Children are now able to engage in face-to-face learning as schools reopen countrywide. Several schools along Woolford Avenue, Georgetown recorded the attendance figure of their students with the onset of schools on Monday. North Georgetown Secondary had a first-day turnout of 245 students from Grades eight to 11.
St. Joseph High School saw a 70 per cent attendance rate of 369 students out of a total of 500 students. The Tutorial High School had the largest attendance of 648 students on the first day while Richard Ishmael Secondary recorded 285 students.
When asked about their thoughts on the resumption of classes, the teachers eagerly supported the government’s decision to resume teaching in the classroom setting. Some also relayed the important role, face-to-face interactions play in children’s learning.
Shazim Mohamed, a teacher at the North Georgetown Secondary School said that online learning has contributed majorly to learning loss.
“I think it’s a good idea that the government is doing this because there is evidence of learning losses, school dropouts, it’s prevalent all over. Face-to-face learning is the ultimate type of learning because with online learning we have different factors to take into consideration that limit the capacity to explore in online learning while in the classroom we don’t have those factors so face-to-face learning is always the best option.”
The headmaster of North Georgetown Secondary, Felton Fraser, stated that teachers within the school are implementing a series of measures to combat the severe learning loss seen in students.
He shared, “We already have systems in place to have after-school lessons, especially for the Grade Nine students because they are supposed to have their Grade Nine exams and projects. Teachers are working early in the morning before eight, teachers are working after class in the afternoon, so we are here working.”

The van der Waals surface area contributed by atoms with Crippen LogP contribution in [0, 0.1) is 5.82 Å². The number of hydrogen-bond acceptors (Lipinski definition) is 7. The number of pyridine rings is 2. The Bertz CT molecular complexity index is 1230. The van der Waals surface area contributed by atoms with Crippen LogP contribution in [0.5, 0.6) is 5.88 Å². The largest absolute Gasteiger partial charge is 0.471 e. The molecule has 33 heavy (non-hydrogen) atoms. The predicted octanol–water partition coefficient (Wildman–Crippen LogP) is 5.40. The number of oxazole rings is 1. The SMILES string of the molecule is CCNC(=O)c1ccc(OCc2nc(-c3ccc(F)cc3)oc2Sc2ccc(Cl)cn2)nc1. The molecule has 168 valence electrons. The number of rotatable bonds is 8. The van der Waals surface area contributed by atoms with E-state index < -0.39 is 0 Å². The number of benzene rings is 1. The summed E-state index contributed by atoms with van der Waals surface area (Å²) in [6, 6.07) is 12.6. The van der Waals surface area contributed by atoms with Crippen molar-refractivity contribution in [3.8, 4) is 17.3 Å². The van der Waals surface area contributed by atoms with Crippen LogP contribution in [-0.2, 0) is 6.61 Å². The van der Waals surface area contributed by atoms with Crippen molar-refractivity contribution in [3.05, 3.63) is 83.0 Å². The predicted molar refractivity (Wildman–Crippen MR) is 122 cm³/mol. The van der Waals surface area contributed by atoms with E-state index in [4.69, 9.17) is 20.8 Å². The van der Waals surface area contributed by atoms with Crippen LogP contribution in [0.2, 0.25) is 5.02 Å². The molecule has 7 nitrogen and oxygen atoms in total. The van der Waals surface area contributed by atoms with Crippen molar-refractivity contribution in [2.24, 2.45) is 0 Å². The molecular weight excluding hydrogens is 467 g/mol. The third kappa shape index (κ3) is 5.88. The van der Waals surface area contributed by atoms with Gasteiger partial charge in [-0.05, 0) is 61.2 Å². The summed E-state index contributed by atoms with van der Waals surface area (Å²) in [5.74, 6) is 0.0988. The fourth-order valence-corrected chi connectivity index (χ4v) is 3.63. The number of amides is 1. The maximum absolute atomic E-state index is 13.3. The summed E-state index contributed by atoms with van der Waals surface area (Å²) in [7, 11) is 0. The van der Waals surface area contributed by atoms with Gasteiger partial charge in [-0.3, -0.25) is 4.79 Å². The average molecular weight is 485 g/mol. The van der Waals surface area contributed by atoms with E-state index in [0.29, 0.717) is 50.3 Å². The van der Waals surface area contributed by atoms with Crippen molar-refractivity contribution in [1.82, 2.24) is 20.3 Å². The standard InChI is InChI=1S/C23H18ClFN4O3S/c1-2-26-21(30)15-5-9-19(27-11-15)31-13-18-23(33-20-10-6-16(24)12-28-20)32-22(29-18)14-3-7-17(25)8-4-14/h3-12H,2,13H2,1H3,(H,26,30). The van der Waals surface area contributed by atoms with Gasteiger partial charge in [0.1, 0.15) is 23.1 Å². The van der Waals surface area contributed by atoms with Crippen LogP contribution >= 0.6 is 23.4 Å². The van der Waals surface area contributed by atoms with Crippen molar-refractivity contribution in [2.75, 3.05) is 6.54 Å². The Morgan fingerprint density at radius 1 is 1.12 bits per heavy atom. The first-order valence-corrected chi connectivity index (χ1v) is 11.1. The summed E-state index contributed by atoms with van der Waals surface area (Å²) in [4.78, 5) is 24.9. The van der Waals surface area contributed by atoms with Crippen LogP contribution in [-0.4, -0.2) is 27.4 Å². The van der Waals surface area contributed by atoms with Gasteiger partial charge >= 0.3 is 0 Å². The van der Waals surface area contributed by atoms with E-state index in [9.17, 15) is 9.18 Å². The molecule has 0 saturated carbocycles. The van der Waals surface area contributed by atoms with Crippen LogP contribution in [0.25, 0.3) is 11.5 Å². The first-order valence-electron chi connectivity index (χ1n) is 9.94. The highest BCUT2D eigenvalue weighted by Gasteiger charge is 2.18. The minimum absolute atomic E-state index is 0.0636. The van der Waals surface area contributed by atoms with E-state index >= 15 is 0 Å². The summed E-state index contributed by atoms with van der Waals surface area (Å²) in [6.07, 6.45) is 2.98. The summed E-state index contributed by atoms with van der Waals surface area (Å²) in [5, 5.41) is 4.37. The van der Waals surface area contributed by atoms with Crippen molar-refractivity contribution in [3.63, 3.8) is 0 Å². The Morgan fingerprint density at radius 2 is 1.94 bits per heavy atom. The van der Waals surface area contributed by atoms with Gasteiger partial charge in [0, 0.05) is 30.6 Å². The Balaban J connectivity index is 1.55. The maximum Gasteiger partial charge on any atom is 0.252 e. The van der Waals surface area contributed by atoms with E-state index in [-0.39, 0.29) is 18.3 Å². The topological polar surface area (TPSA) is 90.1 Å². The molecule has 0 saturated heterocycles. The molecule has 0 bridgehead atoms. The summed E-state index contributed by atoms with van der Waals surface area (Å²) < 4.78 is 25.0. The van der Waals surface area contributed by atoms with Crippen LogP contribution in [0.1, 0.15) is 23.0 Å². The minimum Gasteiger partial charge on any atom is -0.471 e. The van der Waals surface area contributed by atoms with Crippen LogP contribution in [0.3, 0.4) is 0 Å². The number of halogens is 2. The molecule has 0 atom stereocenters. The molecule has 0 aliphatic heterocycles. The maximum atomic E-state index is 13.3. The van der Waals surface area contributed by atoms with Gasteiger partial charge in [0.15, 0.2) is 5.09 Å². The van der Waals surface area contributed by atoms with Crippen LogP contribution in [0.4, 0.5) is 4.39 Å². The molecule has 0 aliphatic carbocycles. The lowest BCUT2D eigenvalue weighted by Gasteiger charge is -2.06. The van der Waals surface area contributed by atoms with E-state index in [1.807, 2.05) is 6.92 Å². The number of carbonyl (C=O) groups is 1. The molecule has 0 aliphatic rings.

At Tutorial High School, acting headmaster David Sam stated that he was happy to resume face-to-face learning while ensuring Covid-19 measures and guidelines are implemented and followed.
“Virtual learning isn’t as effective as face-to-face learning so the move to have children back in the classroom is a good initiative. However, we still have to adhere to the principles and the rules of COVID. As teachers what we are doing here is trying our best to enforce the guidelines by reinforcing our supervision. So, we have senior teachers going around ensuring that children follow the guidelines to the best that they could.”
Meanwhile, the headmaster of St. Joseph High School Nathram Raghubansi supports in-person learning as more of the education syllabus can be covered. He also noted that the teachers at the school are implementing diagnostic tests to ensure students are up to par.
“I support the view of face-to-face learning because it helps us interact more and to have more content covered. Teachers are very thoughtful, they know our students and they have a very easy way of reaching out to our students, and they will do basic diagnostic tests to see what work was covered and if they are levelled or on par so that they can move from thereafter.”
The government and teachers are making a genuine effort to ensure students are provided with the best educational opportunity so that they can be outstanding citizens and future leaders despite the ongoing pandemic.